It's really sad but the violence in our community is partly the result of budget cuts to programs that helped our children and families. Too many of us remained silent as the cuts were made. We didn't really advocate for those programs to our elected officials. We didn't really hold folks accountable who were responsible for administering academic, cultural and social programs in our community. We sat back and watched funding shifted to various projects and then quietly accepted our leaders excuse of inadequate funding when it comes to education and educational programs. So two or three generations later, we now co-exist with undereducated hopeless people with little respect for life ---- theirs or anyone else's. It's sad that many of the victims and perpetrators of violence don't understand their role as pawns in this game of greed and power.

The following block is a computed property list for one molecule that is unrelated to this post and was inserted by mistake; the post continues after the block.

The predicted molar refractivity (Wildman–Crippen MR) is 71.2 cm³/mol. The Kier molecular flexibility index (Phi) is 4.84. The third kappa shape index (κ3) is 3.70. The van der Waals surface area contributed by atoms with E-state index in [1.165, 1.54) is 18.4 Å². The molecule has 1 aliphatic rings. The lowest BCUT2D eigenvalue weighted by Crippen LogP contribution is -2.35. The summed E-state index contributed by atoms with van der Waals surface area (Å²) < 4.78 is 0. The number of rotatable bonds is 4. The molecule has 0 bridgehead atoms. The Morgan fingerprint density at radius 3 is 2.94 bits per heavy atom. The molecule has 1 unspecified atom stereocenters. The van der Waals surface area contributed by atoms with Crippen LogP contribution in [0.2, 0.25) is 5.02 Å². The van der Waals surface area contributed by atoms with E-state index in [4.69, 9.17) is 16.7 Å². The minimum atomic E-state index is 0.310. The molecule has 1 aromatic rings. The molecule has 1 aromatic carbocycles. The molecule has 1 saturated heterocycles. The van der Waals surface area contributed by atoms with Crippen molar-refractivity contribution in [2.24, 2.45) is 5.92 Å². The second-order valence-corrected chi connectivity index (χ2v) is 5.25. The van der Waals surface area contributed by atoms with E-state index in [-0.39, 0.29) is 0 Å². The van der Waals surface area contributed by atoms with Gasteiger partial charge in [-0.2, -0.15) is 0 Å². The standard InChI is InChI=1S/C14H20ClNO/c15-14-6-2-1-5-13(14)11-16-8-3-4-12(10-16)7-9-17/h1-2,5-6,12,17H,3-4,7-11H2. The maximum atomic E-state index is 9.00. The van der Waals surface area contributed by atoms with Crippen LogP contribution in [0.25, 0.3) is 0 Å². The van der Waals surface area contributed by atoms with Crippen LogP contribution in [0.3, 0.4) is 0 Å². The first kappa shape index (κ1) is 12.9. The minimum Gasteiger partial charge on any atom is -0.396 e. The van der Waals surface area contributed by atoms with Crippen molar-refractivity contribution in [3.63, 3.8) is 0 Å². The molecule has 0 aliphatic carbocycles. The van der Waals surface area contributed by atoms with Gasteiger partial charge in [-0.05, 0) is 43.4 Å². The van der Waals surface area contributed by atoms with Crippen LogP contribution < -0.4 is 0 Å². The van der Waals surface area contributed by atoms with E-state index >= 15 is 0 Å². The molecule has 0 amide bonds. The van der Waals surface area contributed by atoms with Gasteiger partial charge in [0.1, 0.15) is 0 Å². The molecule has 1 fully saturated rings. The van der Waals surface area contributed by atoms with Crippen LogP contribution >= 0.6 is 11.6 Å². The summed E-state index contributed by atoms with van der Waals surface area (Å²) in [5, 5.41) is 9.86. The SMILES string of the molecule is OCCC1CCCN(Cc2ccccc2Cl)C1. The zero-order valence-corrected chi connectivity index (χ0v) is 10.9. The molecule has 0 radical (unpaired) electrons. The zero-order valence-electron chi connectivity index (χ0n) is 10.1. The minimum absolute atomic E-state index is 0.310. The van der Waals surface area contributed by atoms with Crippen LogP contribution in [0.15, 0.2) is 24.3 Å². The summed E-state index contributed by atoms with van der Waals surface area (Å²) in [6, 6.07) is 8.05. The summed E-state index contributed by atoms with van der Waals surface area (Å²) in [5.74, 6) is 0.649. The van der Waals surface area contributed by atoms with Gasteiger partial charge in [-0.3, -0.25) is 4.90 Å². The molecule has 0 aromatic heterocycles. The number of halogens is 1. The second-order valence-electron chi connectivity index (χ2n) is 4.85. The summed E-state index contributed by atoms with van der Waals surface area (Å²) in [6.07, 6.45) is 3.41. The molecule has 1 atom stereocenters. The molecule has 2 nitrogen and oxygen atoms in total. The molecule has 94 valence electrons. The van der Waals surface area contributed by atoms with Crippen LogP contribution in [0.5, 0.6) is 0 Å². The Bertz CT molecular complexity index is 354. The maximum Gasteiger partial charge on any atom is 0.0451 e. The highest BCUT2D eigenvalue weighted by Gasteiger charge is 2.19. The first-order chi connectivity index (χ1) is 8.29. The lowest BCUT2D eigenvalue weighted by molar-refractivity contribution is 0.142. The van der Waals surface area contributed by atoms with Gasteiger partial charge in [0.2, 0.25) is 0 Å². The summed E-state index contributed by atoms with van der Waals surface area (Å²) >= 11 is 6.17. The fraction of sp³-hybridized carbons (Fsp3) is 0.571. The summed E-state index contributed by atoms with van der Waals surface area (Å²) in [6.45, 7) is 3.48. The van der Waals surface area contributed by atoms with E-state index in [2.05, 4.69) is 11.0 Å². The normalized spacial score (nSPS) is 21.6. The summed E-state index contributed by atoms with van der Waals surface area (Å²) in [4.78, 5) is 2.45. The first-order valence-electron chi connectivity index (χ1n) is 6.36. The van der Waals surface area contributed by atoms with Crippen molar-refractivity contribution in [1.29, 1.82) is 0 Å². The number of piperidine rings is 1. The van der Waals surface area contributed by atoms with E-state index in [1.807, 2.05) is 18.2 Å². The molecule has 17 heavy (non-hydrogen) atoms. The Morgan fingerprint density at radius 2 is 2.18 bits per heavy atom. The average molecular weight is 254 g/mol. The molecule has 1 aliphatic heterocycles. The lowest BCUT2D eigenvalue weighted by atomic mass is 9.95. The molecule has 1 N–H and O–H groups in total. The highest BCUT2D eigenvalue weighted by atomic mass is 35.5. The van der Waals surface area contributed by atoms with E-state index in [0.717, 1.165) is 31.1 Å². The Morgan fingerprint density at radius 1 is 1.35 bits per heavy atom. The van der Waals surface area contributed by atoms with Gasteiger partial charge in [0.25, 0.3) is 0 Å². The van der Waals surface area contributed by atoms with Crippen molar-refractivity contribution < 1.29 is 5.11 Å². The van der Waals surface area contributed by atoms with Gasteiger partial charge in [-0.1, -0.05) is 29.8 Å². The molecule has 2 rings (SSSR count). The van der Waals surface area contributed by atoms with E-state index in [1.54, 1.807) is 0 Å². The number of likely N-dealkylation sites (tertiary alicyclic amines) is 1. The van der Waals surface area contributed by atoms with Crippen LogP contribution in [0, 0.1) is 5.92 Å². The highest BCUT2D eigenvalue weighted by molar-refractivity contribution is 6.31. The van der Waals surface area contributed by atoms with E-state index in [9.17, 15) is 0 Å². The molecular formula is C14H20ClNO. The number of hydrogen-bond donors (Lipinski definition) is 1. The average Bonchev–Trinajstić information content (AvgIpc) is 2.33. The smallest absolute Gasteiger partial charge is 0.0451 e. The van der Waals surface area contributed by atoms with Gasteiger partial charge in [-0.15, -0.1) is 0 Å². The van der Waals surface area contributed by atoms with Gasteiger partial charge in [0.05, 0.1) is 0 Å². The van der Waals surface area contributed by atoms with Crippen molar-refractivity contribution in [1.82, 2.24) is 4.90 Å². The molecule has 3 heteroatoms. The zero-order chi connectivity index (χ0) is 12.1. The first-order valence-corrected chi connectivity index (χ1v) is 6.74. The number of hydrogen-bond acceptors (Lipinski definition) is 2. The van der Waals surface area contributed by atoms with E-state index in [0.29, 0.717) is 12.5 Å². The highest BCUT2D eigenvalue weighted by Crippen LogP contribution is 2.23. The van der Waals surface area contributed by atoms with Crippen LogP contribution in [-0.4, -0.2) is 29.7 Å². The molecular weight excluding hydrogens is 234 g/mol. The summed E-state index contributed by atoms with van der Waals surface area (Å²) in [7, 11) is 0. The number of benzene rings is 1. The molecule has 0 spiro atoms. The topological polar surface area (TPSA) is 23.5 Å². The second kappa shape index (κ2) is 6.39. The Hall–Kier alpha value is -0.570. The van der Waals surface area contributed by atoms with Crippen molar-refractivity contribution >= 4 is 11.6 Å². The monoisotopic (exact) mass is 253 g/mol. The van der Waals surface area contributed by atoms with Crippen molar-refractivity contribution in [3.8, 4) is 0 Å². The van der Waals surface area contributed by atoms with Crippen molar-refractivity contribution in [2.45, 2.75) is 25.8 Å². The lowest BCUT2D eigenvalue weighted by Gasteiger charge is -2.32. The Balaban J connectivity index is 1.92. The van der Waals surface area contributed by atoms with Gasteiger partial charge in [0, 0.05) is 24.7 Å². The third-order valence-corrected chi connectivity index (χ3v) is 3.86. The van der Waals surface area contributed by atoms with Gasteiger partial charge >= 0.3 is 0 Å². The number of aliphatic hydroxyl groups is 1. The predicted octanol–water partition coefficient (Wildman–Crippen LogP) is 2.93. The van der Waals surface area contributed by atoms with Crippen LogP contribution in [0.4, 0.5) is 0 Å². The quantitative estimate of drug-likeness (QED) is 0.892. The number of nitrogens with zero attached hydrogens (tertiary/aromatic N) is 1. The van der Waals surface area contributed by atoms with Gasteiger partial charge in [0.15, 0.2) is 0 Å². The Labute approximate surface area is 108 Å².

Don't contribute to your own demise:
Stop the Violence
Increase the Peace
Know Your History
THINK for Yourself
DO for Yourself
(This video was released in 1989 by a coalition of East Coast rap stars. Twenty-six years later, the message is the same.)
Photo: @godgazi Gazi Kodzo
The Miami Workers Center responds to the Grand Jury's decision in Ferguson and recent developments in Marissa Alexander's case
Miami, FL - This has been a somber week for African-American families across the country. The same day that the Grand Jury in Ferguson decided not to indicte officer Darren Wilson for fatally shooting Michael Brown, an unarmed teenager, Marissa Alexander is forced to agree to an unfair plea deal for defending herself from her abusive husband.